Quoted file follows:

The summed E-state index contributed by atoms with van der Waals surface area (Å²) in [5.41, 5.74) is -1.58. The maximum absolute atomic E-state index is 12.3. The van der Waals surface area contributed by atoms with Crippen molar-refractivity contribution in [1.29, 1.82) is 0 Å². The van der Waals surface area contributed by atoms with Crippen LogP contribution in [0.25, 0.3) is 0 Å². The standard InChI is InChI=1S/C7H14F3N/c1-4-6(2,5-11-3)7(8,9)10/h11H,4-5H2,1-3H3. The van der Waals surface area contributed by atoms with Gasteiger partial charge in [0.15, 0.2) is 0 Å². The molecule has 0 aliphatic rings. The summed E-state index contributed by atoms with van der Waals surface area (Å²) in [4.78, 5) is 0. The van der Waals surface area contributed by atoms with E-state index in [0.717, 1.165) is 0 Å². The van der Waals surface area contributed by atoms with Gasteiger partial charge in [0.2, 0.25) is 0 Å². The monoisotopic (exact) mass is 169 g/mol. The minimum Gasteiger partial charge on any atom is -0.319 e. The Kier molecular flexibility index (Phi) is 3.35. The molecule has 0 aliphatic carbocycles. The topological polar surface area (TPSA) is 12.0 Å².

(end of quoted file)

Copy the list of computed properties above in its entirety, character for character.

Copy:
The summed E-state index contributed by atoms with van der Waals surface area (Å²) in [5.41, 5.74) is -1.58. The maximum absolute atomic E-state index is 12.3. The van der Waals surface area contributed by atoms with Crippen molar-refractivity contribution in [1.29, 1.82) is 0 Å². The van der Waals surface area contributed by atoms with Crippen LogP contribution in [0.25, 0.3) is 0 Å². The standard InChI is InChI=1S/C7H14F3N/c1-4-6(2,5-11-3)7(8,9)10/h11H,4-5H2,1-3H3. The van der Waals surface area contributed by atoms with Gasteiger partial charge in [0.15, 0.2) is 0 Å². The molecule has 0 aliphatic rings. The summed E-state index contributed by atoms with van der Waals surface area (Å²) in [4.78, 5) is 0. The van der Waals surface area contributed by atoms with E-state index in [0.717, 1.165) is 0 Å². The van der Waals surface area contributed by atoms with Gasteiger partial charge in [0.2, 0.25) is 0 Å². The monoisotopic (exact) mass is 169 g/mol. The minimum Gasteiger partial charge on any atom is -0.319 e. The Kier molecular flexibility index (Phi) is 3.35. The molecule has 0 aliphatic carbocycles. The topological polar surface area (TPSA) is 12.0 Å².